Ancient Lives: New Discoveries a show on now at the British Museum in London highlights many amazing discoveries through a special selection of eight mummies taken from the Museum’s extensive collection. Some names are known and many are not.
Representing diverse cultures over thousands of years, the collection on show is a unique record of the varied ways different societies have conceived of death and how they have disposed of the remains of the dead reverently and with respect, and otherwise.
What we do know is that there are eight lives with eight stories to tell.
Curators John H Taylor and Daniel Antoine are no doubt thrilled that many advances in technology now available.
They noted recently ‘We can now look behind the mask of material culture and encounter the actual people of the ancient Nile Valley through a forensic study of their remains – and these often tell a different story to the one we knew before’.
These include non- invasive procedures, such as CT scanning and 3D visualisation, which are helping them to unlock hidden secrets and build up a detailed picture of each person.
Coming face to face with someone else’s remains from ancient times will be for many people very confronting. Viewers will be able to see their faces and to discover their ages. This includes medical information, which shows that they suffered from many conditions we still encounter in our contemporary age.
They will find out from which illnesses they suffered and pertinent details usually absent from a written record including finding out about what they did in life, what they ate, and what might have contributed to their death.
To deal with all the cultural issues that will inevitably surround such a display the British Museum have through consultation and investigation developed a special policy.
It outlines the principles governing the respectful and lawful holding, display, study and care of human remains.
Its an opportunity to gain a bettering understand the lives they each lived in the environment of the Nile Valley from the days of the Pharaohs to the days of Christian Sudan a period of over four thousand years.
Inside the skull of a man from Thebes, who lived around 600 BC, it has been possible to visualise the small hole made inside the nose, through which most of the brain was removed.
Unusually, a portion of his brain was left behind, perhaps because the probe which the embalmer was using broke off, and is clearly visible on the scan, lying in the back of his skull.
Along with the artefacts on show there are interactive displays and digital media presentations that reveal all sorts of amazing details.
For instance a male child of only 2 to three 3 years of age from the Roman era during the 1st Century AD is show with his head tilted forward a characteristic of that period in particular along with objects he probably played with including a toy horse.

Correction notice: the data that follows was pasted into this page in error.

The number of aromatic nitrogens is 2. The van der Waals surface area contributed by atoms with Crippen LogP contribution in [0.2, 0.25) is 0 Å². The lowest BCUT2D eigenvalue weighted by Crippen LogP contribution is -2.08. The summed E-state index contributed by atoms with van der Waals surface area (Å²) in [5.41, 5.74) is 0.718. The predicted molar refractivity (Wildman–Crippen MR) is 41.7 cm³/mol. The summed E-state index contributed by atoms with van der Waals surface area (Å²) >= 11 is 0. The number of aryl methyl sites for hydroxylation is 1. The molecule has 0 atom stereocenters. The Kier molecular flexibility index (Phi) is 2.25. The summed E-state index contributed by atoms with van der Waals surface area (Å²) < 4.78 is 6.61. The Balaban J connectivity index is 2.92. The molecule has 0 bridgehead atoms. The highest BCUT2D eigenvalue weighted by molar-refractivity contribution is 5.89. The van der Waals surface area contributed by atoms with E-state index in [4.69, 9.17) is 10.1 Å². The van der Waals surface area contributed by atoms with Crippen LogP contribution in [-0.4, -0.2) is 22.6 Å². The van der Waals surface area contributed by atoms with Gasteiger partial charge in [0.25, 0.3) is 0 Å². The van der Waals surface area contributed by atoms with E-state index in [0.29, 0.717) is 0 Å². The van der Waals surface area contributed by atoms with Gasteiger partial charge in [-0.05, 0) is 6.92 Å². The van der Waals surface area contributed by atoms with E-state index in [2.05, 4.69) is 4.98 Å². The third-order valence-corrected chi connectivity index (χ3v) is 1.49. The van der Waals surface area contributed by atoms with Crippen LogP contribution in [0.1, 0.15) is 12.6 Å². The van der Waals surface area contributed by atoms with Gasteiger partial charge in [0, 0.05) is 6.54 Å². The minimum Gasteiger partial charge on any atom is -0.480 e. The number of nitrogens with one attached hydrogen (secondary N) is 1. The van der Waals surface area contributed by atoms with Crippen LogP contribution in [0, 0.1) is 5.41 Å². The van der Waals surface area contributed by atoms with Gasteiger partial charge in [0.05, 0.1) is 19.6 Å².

Visitors can get up close and personal understanding the process of their mummification, general state of health and importantly, how their beliefs were integral to their daily life.
Displaying and studying such important remains provides scientists with one of the most direct and insightful sources of information on past human biology, different cultural approaches to death, burials practices and belief systems, including ideas about the afterlife.
The scanning process captures thousands of cross-sectional images of the mummies at a thickness of 0.6 mm for every ‘slice’.
These show internal features in startling detail, and by stacking the slices together and using volume rendering software, the mummy can be viewed on screen as a three-dimensional model.
‘Segmentation’ allows continuous surfaces of the same density – whether bone, textile, or artifacts such as amulets of faience or metal that have been placed inside the wrappings’.
They can be looked at and studied separately, with a great deal of precision and clarity.
Some of the evidence uncovered reveals that diseases we often think of as ‘modern’ were prevalent in ancient times.
For example, very clear images of calcification of the arteries are shown in two of the adults, Tamut, Chantress of Amun, and Padiamenet, the temple doorkeeper.
This would have meant that both were at risk of developing cardiovascular disease and might have died from a heart attack or stroke.
A child temple singer was embalmed at 7 or 8 years of age, c800BC at a time when this practice was considered highly unusual for someone so young.
The accompanying digital images reveal he was still developing teeth and had well-preserved long hair.
Also displayed are musical instruments such as a harp and bone clappers, as well as objects associated with hair and grooming, including a very rare wig.
Curators have mounted interactive displays that allow the viewer to understand the daily trials and tribulations of its eight subjects.
While a great many things have changed since they were living their lives and still continue to do so, there are links from our ancestors right through to the contemporary age that we can still relate to.
One Sudanese female villager from a medieval Christian community from the year 700 has a tattoo found on the inner thigh. Infra-red technology helped define it more clearly. The woman, aged between 20 and 35 burried wrapped in a linen and woollen cloth had mummified in the dry heat. The tattoo deciphered by curators spelled out in ancient Greek the name MIXAHA, or Michael. It is the monogram of the Archangel Michael, who was patron saint of the Sudan.
Meeting the Mummies should prove a very interesting show to see.
Carolyn McDowall, The Culture Concept Circle, 2014